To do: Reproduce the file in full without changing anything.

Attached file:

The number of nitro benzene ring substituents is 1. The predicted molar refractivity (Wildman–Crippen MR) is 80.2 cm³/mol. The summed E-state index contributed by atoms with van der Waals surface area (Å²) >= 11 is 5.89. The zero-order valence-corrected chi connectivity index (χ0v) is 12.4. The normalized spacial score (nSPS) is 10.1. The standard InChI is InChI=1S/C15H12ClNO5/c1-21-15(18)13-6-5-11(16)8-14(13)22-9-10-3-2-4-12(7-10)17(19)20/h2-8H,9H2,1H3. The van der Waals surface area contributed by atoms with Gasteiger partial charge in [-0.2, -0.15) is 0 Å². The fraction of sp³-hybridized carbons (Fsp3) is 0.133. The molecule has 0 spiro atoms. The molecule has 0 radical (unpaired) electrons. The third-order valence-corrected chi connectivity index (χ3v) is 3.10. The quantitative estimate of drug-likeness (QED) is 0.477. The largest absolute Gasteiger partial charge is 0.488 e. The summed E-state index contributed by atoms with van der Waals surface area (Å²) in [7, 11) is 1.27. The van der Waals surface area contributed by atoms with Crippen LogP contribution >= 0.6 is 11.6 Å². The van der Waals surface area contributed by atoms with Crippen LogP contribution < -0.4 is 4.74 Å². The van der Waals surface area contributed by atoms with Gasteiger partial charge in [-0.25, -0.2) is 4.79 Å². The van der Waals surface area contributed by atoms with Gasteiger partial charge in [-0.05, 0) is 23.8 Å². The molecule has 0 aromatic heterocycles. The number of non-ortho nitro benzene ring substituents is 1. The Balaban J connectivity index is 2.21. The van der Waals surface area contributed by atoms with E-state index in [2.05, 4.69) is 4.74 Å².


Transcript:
The number of nitro benzene ring substituents is 1. The predicted molar refractivity (Wildman–Crippen MR) is 80.2 cm³/mol. The summed E-state index contributed by atoms with van der Waals surface area (Å²) >= 11 is 5.89. The zero-order valence-corrected chi connectivity index (χ0v) is 12.4. The normalized spacial score (nSPS) is 10.1. The standard InChI is InChI=1S/C15H12ClNO5/c1-21-15(18)13-6-5-11(16)8-14(13)22-9-10-3-2-4-12(7-10)17(19)20/h2-8H,9H2,1H3. The van der Waals surface area contributed by atoms with Gasteiger partial charge in [-0.2, -0.15) is 0 Å². The fraction of sp³-hybridized carbons (Fsp3) is 0.133. The molecule has 0 spiro atoms. The molecule has 0 radical (unpaired) electrons. The third-order valence-corrected chi connectivity index (χ3v) is 3.10. The quantitative estimate of drug-likeness (QED) is 0.477. The largest absolute Gasteiger partial charge is 0.488 e. The summed E-state index contributed by atoms with van der Waals surface area (Å²) in [7, 11) is 1.27. The van der Waals surface area contributed by atoms with Crippen LogP contribution >= 0.6 is 11.6 Å². The van der Waals surface area contributed by atoms with Crippen LogP contribution < -0.4 is 4.74 Å². The van der Waals surface area contributed by atoms with Gasteiger partial charge in [-0.25, -0.2) is 4.79 Å². The van der Waals surface area contributed by atoms with Gasteiger partial charge in [-0.05, 0) is 23.8 Å². The molecule has 0 aromatic heterocycles. The number of non-ortho nitro benzene ring substituents is 1. The Balaban J connectivity index is 2.21. The van der Waals surface area contributed by atoms with E-state index in [2.05, 4.69) is 4.74 Å².